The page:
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Top Recurring Billing Credit Card Processing Mistakes Your Business Might Make

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Posted May 22, 2019

Reliable recurring income is hard to beat in the business world. If your business bills customers on a recurring basis you know how valuable that revenue stream is.

But are you making any of the 5 mistakes below? If so you are losing money. How much may surprise you.

Credit cards. Image credit: lcb via Pixabay (Pixabay licence)

Credit cards. Image credit: lcb via Pixabay (Pixabay licence)

1. Not reading the contract.

It is massively important that you don’t find yourself locked in to a 3 year contract with $500 early termination fees. There should be no termination fees. Another BIG red flag surrounds data portability. Your processing partner will have your customers full credit card data. What if you decide you need to move your billing to another provider?

Payment Data hostaging is one of those problems you never know about until it’s too late.

There are certain providers that essentially refuse to give you or your new payment gateway full card data. They will cite PCI concerns but the truth is they are holding you hostage.

2. Rates versus cost thinking

A business owner thinks “ I want the best rate” and so they ask “What are your rates?”. There are 3  types of rate plans:

1. Tiered: In tiered pricing there are three different rates: qualified, mid-qualified, and non-qualified. The qualified rate is the low rate that the processor will quote you to try to win your business. The mid-qualified and non-qualified rates are significantly higher and often not clearly disclosed.) The card processor then classifies some of your transactions at the qualified rate, and charge you higher rates for any transaction it decides aren’t “qualified.”  Not only does the processor get to choose which of your transactions it considers qualified or non-qualified, it can change the classification at any time.

2. Cost Plus: MasterCard and Visa has floor pricing or cost. Everybody pays that cost. Your business and your processor can’t change cost. What is variable is the set amount you pay above cost. Eg if your rate plan is cost plus 25 basis points [.25%] then the .25% can go up or down. As your processing $ go up your negotiating power on the “plus” should drive drive “plus” down.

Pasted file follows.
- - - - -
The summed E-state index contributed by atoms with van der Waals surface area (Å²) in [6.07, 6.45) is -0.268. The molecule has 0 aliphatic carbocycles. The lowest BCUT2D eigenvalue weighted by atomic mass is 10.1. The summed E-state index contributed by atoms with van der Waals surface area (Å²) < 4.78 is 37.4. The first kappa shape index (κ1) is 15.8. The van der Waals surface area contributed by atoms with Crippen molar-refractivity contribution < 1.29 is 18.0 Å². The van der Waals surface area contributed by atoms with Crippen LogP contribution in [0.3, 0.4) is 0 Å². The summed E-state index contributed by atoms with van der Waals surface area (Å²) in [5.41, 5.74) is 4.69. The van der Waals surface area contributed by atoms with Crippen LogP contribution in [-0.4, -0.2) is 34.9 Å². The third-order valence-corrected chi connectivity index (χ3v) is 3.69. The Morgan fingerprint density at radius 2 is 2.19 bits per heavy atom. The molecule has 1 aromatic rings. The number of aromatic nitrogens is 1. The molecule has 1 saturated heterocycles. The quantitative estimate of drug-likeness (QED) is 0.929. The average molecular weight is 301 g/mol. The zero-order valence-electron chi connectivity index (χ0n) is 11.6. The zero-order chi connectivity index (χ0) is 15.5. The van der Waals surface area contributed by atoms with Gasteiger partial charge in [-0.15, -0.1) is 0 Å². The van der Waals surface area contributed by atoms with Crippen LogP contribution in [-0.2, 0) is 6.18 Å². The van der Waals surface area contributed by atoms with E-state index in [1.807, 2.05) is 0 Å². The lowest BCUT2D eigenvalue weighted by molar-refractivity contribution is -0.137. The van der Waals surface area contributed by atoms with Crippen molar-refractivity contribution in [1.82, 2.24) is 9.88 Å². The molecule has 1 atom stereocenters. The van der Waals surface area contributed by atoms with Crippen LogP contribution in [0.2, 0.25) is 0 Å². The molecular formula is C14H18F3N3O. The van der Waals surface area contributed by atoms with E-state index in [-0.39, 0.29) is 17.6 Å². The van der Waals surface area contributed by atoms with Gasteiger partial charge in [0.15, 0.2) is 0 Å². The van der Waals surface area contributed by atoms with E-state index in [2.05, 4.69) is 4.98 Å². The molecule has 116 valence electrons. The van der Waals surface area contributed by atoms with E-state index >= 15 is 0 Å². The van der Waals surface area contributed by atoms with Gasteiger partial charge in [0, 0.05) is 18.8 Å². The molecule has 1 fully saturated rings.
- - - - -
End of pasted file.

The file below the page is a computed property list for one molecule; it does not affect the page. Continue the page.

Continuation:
3. Flat rate: You may have seen PayPal or Stripe offering 2.9% and .30 per transaction. In most cases this is a better plan than tiered but not as good as cost plus.

You can view the interchange schedules for Visa and MasterCard by following these links:

Never (unless high risk business) agree to tiered pricing.

3. Not understanding credit card declines [and how to reduce]

Credit card declines are a massive issue for recurring billers. Declines stats vary but many businesses see 10% plus declines. The amount of work that goes into collecting these missed payments costs you time and money as well as lost revenue. So what should you do? Make sure your billing partner or payment gateway helps you in the following ways.

1. Make sure you are using the Credit Card Updater program to auto update customer credit cards when a new card is issued

2. Proactively reach out to customers whose cards will decline soon due to expiration date

3. Reactive outreach when you receive a decline

4. Strategically rerun declined cards that were “soft” decline eg NSF

4. Not using ACH Payment Processing

Recurring billers should absolutely use the ACH network via an ACH API Provider. There are 2 BIG reasons why:

1. Processing fees are 80-90% less than comparable credit cards

2. Decline rates typically sub 2% using ACH versus 10+% for credit cards

By offering payment options you may encourage more autopay sign ups.

Every customer on AutoPay saves you invoicing costs. Estimates vary but $8 per invoice is on the low side. That means every AutoPay customer is saving you about $100 per in manual labor and postage. This is year over year savings.

In addition to $ savings AutoPay customers make your business more valuable. Think about buying a business. You have two options: 1-Manual bills/collects payment every month and 2-All customers on AutoPay. Which commands a higher multiple?

Here are 15 Easy Steps to Maximize AutoPay

5. Not having a defined plan to optimize AutoPay participation rates

The Effective Rate” is = total paid in fees/ total $ processed

Compute this # for watch statements Depending on if you are billing individuals versus businesses this rate should likely be in the 2.4-3% range. The more business credit cards you charge the higher the fees will be. The more low ticket items the more debit cards will be used reducing effective rate.

Once you have done this for a few months you will know what the expected costs should be. If you see deviation from this # ask WHY? If your #’s are out of line with the #’s above maybe it’s time to look at other providers.

So take a closer look at your bills, contracts and processes. You may improve cash flow and your bottom line by being more aware and proactive.

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